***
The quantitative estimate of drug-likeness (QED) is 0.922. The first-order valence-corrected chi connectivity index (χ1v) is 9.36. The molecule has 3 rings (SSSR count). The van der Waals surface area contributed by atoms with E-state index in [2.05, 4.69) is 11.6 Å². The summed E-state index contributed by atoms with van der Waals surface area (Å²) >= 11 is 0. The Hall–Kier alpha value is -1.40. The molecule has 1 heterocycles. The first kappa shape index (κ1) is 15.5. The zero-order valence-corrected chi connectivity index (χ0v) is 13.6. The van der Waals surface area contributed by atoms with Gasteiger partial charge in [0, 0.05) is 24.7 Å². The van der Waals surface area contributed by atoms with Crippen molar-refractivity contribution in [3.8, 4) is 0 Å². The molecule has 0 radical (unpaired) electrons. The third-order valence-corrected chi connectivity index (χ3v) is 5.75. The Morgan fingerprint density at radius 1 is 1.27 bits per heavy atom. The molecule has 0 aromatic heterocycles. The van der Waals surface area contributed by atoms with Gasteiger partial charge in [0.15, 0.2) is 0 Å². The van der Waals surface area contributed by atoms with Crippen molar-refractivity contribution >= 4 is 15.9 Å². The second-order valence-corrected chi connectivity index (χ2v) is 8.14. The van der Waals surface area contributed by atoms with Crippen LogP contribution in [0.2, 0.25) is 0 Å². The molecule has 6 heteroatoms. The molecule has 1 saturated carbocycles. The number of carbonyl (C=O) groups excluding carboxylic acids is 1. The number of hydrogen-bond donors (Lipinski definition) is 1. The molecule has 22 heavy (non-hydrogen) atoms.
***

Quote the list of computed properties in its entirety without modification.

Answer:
The quantitative estimate of drug-likeness (QED) is 0.922. The first-order valence-corrected chi connectivity index (χ1v) is 9.36. The molecule has 3 rings (SSSR count). The van der Waals surface area contributed by atoms with E-state index in [2.05, 4.69) is 11.6 Å². The summed E-state index contributed by atoms with van der Waals surface area (Å²) >= 11 is 0. The Hall–Kier alpha value is -1.40. The molecule has 1 heterocycles. The first kappa shape index (κ1) is 15.5. The zero-order valence-corrected chi connectivity index (χ0v) is 13.6. The van der Waals surface area contributed by atoms with Gasteiger partial charge in [0, 0.05) is 24.7 Å². The van der Waals surface area contributed by atoms with Crippen molar-refractivity contribution in [3.8, 4) is 0 Å². The molecule has 0 radical (unpaired) electrons. The third-order valence-corrected chi connectivity index (χ3v) is 5.75. The Morgan fingerprint density at radius 1 is 1.27 bits per heavy atom. The molecule has 0 aromatic heterocycles. The van der Waals surface area contributed by atoms with Gasteiger partial charge in [0.15, 0.2) is 0 Å². The van der Waals surface area contributed by atoms with Crippen molar-refractivity contribution >= 4 is 15.9 Å². The second-order valence-corrected chi connectivity index (χ2v) is 8.14. The van der Waals surface area contributed by atoms with Crippen LogP contribution in [0.2, 0.25) is 0 Å². The molecule has 6 heteroatoms. The molecule has 1 saturated carbocycles. The number of carbonyl (C=O) groups excluding carboxylic acids is 1. The number of hydrogen-bond donors (Lipinski definition) is 1. The molecule has 22 heavy (non-hydrogen) atoms.